Tuesday, February 02, 2010

Rethinking Toronto Bike Routes :: Insights from Berkeley's Bicycle Boulevards

This post was inspired by the Torontoist's article on downtown bike plans. Back in August, I created a map superimposing the Toronto cycling map and a map of bike accident incidents onto a Google map of downtown. I thought it was interesting to look at the patterns, as they related to the type of street and where the bike lanes are.

Out in Berkeley, California, they have an idea that would have Toronto cyclists salivating:: bicycle boulevards. In the video below, there's a discussion of the semiotics of cycling space on the roadways {signs, their meanings, and the rules and behaviours surrounding them}. The markers on the street are of a similar scale to the stop sign markers. These markers on the roadway define the parameters of its use, in a more emphatic way than just a posted sign saying "bike lane." It places the car and the bike on a more level position on the road, as there's an expectation of cyclists.  One of the objectives with bicycle boulevards is to make cycling a safer experience for cyclists and encourage people to bike more. It also communicates to pedestrians crossing the roadways that bikes, which are much quieter than cars, may be present.

The street signs in Berkeley are also colour coded purple to designate a bicycle boulevard. On some intersections, there are protected areas {bollards} for cyclists with traffic signal sensors {see green circles on Berkeley map}. So, are the bicycle boulevards on major streets?  No.

I've taken the Berkeley cycling route map and highlighted a few of the major streets in grey. The bicycle boulevards {in yellow}. The orientation of the map is up is facing east and down is facing west. There are three bicycle boulevards that go east-west, Virginia, Channing, and Russell. Virginia is close to a major thoroughfare, University, as is Russell {Ashby}. Bicycle boulevards on Bowditch/Hillegass, Milvia, California and 9th. {off the map} cross Berkeley from north to south, with proximity to Telegraph, Shattuck and MLKJr., Sacramento, and San Pablo, respectively. Click on map for larger image in new window.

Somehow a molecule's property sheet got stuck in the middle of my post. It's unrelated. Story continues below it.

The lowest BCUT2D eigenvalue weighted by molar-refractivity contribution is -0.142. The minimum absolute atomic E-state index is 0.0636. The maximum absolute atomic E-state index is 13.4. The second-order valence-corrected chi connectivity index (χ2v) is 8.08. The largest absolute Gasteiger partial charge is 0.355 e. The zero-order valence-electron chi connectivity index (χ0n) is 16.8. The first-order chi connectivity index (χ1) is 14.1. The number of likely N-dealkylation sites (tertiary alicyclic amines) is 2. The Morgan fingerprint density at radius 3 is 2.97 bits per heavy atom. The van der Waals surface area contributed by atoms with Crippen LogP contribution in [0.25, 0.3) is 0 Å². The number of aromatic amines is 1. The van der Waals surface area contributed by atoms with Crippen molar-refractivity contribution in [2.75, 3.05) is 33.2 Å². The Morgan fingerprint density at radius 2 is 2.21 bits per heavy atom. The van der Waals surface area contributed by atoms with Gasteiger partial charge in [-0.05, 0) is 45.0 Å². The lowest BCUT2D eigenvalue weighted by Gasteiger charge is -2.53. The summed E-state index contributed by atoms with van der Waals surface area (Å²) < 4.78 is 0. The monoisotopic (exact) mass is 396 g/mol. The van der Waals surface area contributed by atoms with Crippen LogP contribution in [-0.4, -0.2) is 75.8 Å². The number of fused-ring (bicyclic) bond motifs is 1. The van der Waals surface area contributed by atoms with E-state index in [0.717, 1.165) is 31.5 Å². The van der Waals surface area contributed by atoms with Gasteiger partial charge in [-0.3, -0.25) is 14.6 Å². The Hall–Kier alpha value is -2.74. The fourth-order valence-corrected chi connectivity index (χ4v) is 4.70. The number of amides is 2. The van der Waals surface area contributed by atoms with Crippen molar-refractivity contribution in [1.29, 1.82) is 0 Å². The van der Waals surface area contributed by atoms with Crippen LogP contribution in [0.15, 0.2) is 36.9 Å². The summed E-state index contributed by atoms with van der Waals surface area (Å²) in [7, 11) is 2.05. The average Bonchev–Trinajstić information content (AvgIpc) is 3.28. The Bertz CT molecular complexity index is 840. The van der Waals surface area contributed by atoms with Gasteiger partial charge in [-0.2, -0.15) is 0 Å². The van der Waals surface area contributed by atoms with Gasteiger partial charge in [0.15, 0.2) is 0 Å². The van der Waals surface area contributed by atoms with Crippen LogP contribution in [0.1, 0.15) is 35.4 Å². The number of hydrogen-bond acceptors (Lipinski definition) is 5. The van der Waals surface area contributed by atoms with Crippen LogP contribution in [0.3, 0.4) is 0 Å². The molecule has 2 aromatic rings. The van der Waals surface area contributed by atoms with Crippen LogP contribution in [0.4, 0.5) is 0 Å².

Berkeley Biking & Walking Map
Bicycle boulevards in yellow, thoroughfares in grey. 
Source. Edits by Kenneth Kambara in Gimp 2.6.4.

Back to the Torontoist article. The article mentions a RFP to collect data through conducting an environmental assessment of a bikeway along the Bloor-Danforth corridor. While I think this idea means well, I think there should be some exploration of the creation of "bicycle boulevards" on non-arterial streets that allow cyclists, at the minimum, to get from Taylor Creek to High Park. Click on above map for larger image in new window.

Toronto Cycling Map
Bike lanes in red, shared roadways in blue, multi-use pathways in green, thorougfares in grey.
Source.  Edits by Kenneth Kambara in Gimp 2.6.4.

 So, Cosburn is already a bike lane, as is much of Harbord and Wellesley. Perhaps these can be turned into bicycle boulevards and connected. The LinnyQat says that Mortimer and Lumsden are also good east-west cycling routes from her days in East York.

The idea of "sharing" roadways with drivers/commuters seems to be a sticky wicket, so bicycle boulevards on smaller streets would take care of those dustups, but may introduce other NIMBY-driven complaints.

So, rather than spend on data collection along Bloor-Danforth, I'd rather see a plan that's open to alternative configurations of the bikeway network in the city. One idea is to have crowdsourced data gathering, along with with comments and digital photos, by cyclists and other stakeholders on alternative routes that could inform the creation of bicycle boulevards.

Twitterversion:: @Torontoist reports on TO's dwntwn bike plans. Blog post offering insights fr. Berkeley's bicycle blvds @biketo @cyclists @Prof_K 

Song:: Belle & Sebastian-"Fox in the Snow"

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